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What Is Happening In The Market

If you have looked at your 401k account statement recently, you probably have been pretty happy. The Market has been up almost all year. It is fun to see the accounts go up, but not so much fun when they go down. The problem is, markets go up and down. Predominantly, they go up, but it is NOT a straight line. Markets do go down as evidence by the Bear and Bull chart in this article.

Many of the pundits have said recently investors should prepare for the coming downturn. If you think of this prediction like a coin flip, if you call heads every time, you are bound to be right once in a while. The same is true with market prognostication. If you say the “sky is falling” enough times, you might eventually be right. The same is even more true of down markets. There are analysts who are always doom and gloom, but if you look at the Bear and Bull chart, you can see how dominant the Bull markets have been historically.

So who is right? First, everyone needs to understand markets are random and unpredictable. This means no one is going to be able to accurately predict market movement correctly, all of the time. So be prepared to be surprised. There were very few who could have predicted the Tech Bubble burst in 2001 or the Credit Bubble burst in 2008.

As an investor, what should you do? Look at this chart. It shows the Bear and Bull markets since 1926. As you can see the Bulls are much more prevalent than the Bears. That does not mean there is not pain when the market falls.

But historically, the only ones who lose money are the investors who sell in a panic. They sell at the wrong time and then don’t know when to get back in, so they miss out on most of the upturn. Trying to time the market is a loser’s game.

Warren Buffet, perhaps the greatest stock investor of the last 100 years, says to invest successfully, you don’t have to be the smartest person in the room. You don’t have to be a business wizard and you certainly don’t have to cheat using insider information. You only need two things.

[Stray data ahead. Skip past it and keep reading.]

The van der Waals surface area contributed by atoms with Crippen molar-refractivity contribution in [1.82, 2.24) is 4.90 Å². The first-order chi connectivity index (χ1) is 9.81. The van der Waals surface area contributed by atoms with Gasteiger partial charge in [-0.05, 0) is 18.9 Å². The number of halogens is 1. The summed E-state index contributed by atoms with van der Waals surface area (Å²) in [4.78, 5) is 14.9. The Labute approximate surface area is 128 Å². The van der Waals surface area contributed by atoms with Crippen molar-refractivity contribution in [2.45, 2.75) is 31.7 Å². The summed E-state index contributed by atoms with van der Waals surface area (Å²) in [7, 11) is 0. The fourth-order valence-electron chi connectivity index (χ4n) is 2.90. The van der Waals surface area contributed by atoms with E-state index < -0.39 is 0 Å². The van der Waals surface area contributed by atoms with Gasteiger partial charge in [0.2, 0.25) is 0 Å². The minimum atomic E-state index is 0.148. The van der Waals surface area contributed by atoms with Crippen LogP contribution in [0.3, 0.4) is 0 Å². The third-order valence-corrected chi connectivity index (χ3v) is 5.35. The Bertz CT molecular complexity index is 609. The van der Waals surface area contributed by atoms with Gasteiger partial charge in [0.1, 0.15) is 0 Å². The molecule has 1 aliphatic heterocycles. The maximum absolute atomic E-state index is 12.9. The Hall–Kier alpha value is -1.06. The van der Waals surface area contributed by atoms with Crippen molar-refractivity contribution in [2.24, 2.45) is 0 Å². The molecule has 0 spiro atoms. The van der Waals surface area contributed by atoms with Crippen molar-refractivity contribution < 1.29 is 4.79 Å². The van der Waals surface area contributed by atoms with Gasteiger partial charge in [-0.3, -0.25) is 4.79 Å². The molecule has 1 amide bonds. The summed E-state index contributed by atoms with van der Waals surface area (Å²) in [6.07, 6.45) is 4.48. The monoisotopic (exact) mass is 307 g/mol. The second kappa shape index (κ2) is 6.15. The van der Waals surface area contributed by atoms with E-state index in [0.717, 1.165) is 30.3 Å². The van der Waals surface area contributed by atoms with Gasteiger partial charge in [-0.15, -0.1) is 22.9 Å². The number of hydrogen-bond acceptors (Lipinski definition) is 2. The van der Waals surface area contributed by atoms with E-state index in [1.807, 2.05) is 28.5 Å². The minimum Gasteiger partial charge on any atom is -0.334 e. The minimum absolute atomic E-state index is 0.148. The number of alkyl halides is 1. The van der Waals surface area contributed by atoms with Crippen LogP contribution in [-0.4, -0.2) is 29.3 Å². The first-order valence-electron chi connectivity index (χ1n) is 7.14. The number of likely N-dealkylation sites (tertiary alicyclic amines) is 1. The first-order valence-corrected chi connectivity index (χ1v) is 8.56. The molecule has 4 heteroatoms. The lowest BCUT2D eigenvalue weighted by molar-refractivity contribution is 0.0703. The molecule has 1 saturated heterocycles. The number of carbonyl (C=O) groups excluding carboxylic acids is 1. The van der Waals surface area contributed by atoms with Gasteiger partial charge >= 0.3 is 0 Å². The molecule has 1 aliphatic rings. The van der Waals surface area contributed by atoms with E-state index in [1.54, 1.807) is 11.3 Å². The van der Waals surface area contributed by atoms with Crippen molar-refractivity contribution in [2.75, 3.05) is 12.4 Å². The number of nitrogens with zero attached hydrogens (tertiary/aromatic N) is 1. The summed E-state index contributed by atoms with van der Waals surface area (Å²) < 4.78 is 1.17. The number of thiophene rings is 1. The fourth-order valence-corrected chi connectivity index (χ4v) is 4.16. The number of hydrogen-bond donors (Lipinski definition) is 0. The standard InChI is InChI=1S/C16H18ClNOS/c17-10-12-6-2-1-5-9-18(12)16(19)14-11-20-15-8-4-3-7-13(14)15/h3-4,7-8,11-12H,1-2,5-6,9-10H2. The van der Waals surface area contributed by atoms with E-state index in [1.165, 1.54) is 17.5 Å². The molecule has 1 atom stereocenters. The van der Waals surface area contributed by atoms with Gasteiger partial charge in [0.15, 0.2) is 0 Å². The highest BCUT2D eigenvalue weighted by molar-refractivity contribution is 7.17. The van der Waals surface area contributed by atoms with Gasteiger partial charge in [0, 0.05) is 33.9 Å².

First, you need to have an intellectual framework for making good, long term investment choices. But equally, or more important, Buffet says you need an emotional guardrail around your framework to keep you from destroying your investment portfolio when things get tough. Buffet is a long term, buy and hold investors. He is saying, don’t let your emotions dictate your strategy. Pick a strategy and then stick to it.

There is another interesting perspective to consider in this chart. Notice the length of time the Bull markets last. They are 13.9 years, 15.1 years from 1932-1960. Then there are two starts and stops – one lasted 6.4 years and was interrupted by a downturn of 1.6 years. The next Bull was a bust, it only lasted 2.5 years with a bear that lasted 1.8 years. But then you had a long run of 12.9 years, a slight downturn and then another 12.8 years.

That brought us right up to the Tech Bubble and then 5.1 years later, the Credit bust. But notice that downturn, one of the worst in history, only lasted 1.3 years and now we have been in an upswing for over 7 years. So please guess with me – do you think the 7.8 years will suddenly become a Bear market, have a downturn> Or do you think it will run another 5 years like many of the other Bull markets have in the past?

Regardless of your political proclivities, the proposed tax reform and many instances of deregulation have driven consumer confidence to a 13 year high. Is it likely the markets will continue to respond favorably to this shift in policy? Will capitalism drive the markets higher? Or lower?

In the next article, we will look at inflation and the effect it has had on the markets. We will also look at the submarkets and see what we can glean from them. Every market is full of submarkets. If we can understand how they work, we can use that knowledge to build a long term portfolio that has the highest probability of delivering a long term return with a minimum amount of risk.

In the next article, we will look closely at the submarkets and talk about how to build portfolio on an intellectual framework.

Guy Baker is the founding partner and managing director of BTA Advisory Group. Despite his 45 years of industry experience, Guy is always trying to better himself for the benefit of his clients. Currently, he is finishing a PhD in Retirement and Financial Services at the American College, where he is studying the newest strategies in retirement income planning....